Register data support the long-term safety of the use of ultra-hypofractionated radiotherapy for localised prostate cancer previously seen in the phase 3 trial HYPO-RT-PC

ESTRO 2024 Congress report

The HYPO-RT-PC trial was the first randomised phase 3 trial to report five-year outcomes for the comparison between ultra-hypofractionated and conventionally fractionated radiotherapy in localised prostate cancer. Ultra-hypofractionation, that is, 42.7Gy in seven fractions delivered in three fractions/week over 2.5 weeks, had similar failure-free survival and long-term toxicity as conventional fractionation, 78.0Gy in 39 fractions with one fraction/day over eight weeks [1]. This Scandinavian trial enrolled 1200 patients who had intermediate- or high-risk localised prostate cancer in Sweden and Denmark between 2005 and 2015. Of these, 90% were Swedish residents.

Swedish registers hold diverse health data, for example on in-patient care, interventions, causes of death and drug prescriptions. By applying this opportunity to HYPO-RT-PC, indicators of morbidity from routine clinical practice could be compared between the arms to validate the trial’s toxicity results and counteract any loss to follow-up. Also, the results could be compared with men unexposed to prostate radiotherapy to estimate excess morbidity due to the radiotherapy.

In our study, presented at the conference [2], we set out to compare potentially radiotherapy-related genitourinary and gastrointestinal morbidity between the trial arms, and to estimate the excess morbidity due to prostate radiotherapy, using Swedish register data.

We included Swedish residents at trial enrolment and, to estimate excess morbidity, a matched group of men without medical histories of prostate cancer. Data were accessed from the Prostate Cancer data Base Sweden 5.0, which links the National Prostate Cancer Register to other population-based registers with a high coverage.

We defined potentially radiotherapy-related, medically significant genitourinary and gastrointestinal events using the Common Terminology Criteria for Adverse Events version 5, by mapping relevant descriptions of grades 3 and 4 toxicity to diagnosis and intervention codes. In-patient episodes of care, interventions and causes of death identified through the codes defined events (Fig. 1). Causes of death alone, minor genitourinary interventions (such as catheter use) and prolonged use of symptom-relieving medications were also compared.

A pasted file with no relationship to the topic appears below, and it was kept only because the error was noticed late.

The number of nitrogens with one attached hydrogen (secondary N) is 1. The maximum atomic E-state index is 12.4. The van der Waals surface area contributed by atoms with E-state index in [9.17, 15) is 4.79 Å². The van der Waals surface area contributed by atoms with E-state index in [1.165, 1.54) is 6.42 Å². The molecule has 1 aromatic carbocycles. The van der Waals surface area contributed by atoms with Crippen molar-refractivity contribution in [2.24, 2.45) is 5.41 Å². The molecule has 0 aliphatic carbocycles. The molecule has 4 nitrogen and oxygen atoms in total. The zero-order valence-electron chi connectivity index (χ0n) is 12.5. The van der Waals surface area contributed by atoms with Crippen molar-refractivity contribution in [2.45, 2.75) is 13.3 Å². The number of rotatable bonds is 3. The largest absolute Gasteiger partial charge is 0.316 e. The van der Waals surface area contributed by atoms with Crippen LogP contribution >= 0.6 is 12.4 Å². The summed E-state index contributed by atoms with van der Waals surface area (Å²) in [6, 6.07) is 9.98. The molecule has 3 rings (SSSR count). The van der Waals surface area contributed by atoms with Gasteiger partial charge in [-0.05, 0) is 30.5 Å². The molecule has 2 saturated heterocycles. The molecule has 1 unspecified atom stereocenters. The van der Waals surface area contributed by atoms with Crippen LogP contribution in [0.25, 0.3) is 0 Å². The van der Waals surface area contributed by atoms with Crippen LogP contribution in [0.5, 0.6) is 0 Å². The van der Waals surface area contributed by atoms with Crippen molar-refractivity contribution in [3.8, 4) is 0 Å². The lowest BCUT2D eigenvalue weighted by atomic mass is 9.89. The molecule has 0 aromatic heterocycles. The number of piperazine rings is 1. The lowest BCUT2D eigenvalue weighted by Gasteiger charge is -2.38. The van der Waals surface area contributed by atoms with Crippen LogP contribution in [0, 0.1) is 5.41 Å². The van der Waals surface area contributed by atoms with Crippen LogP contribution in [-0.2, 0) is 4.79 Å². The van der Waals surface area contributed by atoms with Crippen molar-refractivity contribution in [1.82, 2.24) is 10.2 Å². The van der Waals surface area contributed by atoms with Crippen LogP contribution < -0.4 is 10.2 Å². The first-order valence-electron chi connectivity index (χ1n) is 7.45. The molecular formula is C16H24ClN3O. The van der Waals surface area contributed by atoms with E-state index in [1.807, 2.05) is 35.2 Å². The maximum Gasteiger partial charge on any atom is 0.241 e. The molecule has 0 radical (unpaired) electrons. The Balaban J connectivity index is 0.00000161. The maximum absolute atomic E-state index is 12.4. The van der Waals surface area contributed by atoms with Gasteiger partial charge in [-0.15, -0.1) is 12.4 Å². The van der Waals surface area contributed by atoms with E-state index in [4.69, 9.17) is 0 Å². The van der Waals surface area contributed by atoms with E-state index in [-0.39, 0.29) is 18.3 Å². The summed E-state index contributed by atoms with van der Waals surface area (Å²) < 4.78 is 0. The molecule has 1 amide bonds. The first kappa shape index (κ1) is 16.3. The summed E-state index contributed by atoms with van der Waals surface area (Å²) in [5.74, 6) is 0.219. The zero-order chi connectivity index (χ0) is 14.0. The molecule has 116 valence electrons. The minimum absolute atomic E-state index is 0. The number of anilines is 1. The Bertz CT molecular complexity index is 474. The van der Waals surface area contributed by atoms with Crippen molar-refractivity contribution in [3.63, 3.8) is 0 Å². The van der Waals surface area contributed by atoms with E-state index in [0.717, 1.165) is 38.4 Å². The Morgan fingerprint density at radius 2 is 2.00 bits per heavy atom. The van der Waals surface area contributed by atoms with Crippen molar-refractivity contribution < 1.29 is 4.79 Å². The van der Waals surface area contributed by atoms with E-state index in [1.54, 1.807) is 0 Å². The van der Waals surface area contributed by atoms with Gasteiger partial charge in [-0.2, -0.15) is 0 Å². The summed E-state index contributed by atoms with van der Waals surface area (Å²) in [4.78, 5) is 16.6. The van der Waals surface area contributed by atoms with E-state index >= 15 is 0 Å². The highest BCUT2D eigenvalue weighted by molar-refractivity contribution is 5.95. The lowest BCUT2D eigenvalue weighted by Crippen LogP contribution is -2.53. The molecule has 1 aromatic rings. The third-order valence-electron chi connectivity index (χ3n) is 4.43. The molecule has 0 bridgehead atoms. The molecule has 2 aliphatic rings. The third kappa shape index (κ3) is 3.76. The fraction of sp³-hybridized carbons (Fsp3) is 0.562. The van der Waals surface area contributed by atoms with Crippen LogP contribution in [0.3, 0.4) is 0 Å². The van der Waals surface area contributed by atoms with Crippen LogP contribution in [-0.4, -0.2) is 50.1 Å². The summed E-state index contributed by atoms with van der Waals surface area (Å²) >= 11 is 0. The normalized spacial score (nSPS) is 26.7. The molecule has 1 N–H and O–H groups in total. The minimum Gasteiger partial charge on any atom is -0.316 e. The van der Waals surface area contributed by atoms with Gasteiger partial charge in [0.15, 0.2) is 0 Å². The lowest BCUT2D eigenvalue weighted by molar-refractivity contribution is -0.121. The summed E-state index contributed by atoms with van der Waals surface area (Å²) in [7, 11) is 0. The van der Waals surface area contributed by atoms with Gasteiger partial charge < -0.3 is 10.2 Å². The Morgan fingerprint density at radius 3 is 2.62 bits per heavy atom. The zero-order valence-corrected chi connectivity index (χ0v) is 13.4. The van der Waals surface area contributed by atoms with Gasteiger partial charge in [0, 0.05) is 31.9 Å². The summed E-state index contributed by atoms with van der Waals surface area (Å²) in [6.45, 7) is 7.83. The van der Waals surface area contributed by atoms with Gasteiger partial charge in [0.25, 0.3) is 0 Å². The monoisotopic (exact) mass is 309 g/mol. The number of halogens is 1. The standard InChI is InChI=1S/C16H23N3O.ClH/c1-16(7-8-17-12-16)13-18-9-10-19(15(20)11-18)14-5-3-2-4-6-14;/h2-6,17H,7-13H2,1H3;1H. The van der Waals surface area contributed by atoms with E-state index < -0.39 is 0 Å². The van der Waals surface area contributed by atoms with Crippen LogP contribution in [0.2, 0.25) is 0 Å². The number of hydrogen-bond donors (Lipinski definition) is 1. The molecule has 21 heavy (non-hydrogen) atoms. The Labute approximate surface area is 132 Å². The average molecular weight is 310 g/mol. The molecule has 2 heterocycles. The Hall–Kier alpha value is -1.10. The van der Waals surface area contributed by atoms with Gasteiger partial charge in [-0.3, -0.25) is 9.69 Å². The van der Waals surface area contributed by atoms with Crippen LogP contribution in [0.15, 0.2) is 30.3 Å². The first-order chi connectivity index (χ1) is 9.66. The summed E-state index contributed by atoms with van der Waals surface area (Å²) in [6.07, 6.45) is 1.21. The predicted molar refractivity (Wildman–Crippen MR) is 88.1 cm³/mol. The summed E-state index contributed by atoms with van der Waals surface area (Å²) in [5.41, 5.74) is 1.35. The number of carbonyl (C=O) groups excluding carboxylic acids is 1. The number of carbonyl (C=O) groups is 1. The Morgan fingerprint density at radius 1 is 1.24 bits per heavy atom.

At a median follow-up of 10.7 years, there were no statistically significant differences between the trial groups for any of the comparisons. Compared with the men without medical histories of prostate cancer, the excess genitourinary and gastrointestinal morbidity ranged between 3-10% at 10 years, but mortality from the conditions was low and similar. Therefore, our study adds further support regarding the safety of ultra-hypofractionated radiotherapy in localised prostate cancer.

In future research, our method could be used to investigate other important, related questions. As ultra-hypofractionation has been implemented in clinical practice in Sweden, it could be used to see whether the safety results are maintained when delivered outside the clinical trial setting. Also, it would be possible to explore whether the use of later improvements in radiotherapy techniques to treat localised prostate cancer, such as the routine use of volumetric modulated arc therapy, have translated into a reduction in morbidity.



Astrid E. Persson

Clinical oncology resident, PhD student

Department of Haematology, Oncology and Radiation Physics, Skåne University Hospital

Division of Oncology, Department of Clinical Sciences, Lund University

Lund, Sweden


Fig. 1: Flow diagram shows the process for defining and identifying genitourinary and gastrointestinal events.

Abbreviations: CTCAE v5.0, Common Terminology Criteria for Adverse Events version 5; ICD-10, International Classification of Diseases, 10th revision; KVÅ, Classification of Care Measures.


[1] Widmark A, Gunnlaugsson A, Beckman L, Thellenberg-Karlsson C, Hoyer M, Lagerlund M, et al. Ultra-hypofractionated versus conventionally fractionated radiotherapy for prostate cancer: 5-year outcomes of the HYPO-RT-PC randomised, non-inferiority, phase 3 trial. Lancet. 2019;394:385–95. https://10.1016/S0140-6736(19)31131-6.

[2] Persson AE, Kjellén E, Garmo H, Adrian G, Stattin P, Widmark A, et al. Register data on long-term morbidity after prostate ultra-hypofractionation in the HYPO-RT-PC trial. ESTRO 2024 Abstract Book [cited 2024 May 31]. Available from: